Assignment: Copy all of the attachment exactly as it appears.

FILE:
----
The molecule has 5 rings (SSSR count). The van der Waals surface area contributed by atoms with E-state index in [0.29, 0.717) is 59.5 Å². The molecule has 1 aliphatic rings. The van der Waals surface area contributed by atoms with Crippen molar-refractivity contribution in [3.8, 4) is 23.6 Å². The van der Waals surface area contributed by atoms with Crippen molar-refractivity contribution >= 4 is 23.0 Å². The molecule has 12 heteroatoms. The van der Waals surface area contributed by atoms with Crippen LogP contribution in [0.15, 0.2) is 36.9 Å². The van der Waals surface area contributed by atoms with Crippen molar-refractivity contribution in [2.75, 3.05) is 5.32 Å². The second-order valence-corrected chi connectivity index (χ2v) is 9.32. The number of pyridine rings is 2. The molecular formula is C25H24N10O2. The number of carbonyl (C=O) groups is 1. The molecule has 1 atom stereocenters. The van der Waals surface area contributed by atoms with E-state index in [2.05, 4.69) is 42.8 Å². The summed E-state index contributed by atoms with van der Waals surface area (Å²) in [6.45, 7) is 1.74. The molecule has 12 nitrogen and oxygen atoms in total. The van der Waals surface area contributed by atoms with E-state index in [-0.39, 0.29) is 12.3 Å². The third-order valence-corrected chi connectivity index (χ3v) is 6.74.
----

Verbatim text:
The molecule has 5 rings (SSSR count). The van der Waals surface area contributed by atoms with E-state index in [0.29, 0.717) is 59.5 Å². The molecule has 1 aliphatic rings. The van der Waals surface area contributed by atoms with Crippen molar-refractivity contribution in [3.8, 4) is 23.6 Å². The van der Waals surface area contributed by atoms with Crippen molar-refractivity contribution >= 4 is 23.0 Å². The molecule has 12 heteroatoms. The van der Waals surface area contributed by atoms with Crippen LogP contribution in [0.15, 0.2) is 36.9 Å². The van der Waals surface area contributed by atoms with Crippen molar-refractivity contribution in [2.75, 3.05) is 5.32 Å². The second-order valence-corrected chi connectivity index (χ2v) is 9.32. The number of pyridine rings is 2. The molecular formula is C25H24N10O2. The number of carbonyl (C=O) groups is 1. The molecule has 1 atom stereocenters. The van der Waals surface area contributed by atoms with E-state index in [2.05, 4.69) is 42.8 Å². The summed E-state index contributed by atoms with van der Waals surface area (Å²) in [6.45, 7) is 1.74. The molecule has 12 nitrogen and oxygen atoms in total. The van der Waals surface area contributed by atoms with E-state index in [-0.39, 0.29) is 12.3 Å². The third-order valence-corrected chi connectivity index (χ3v) is 6.74.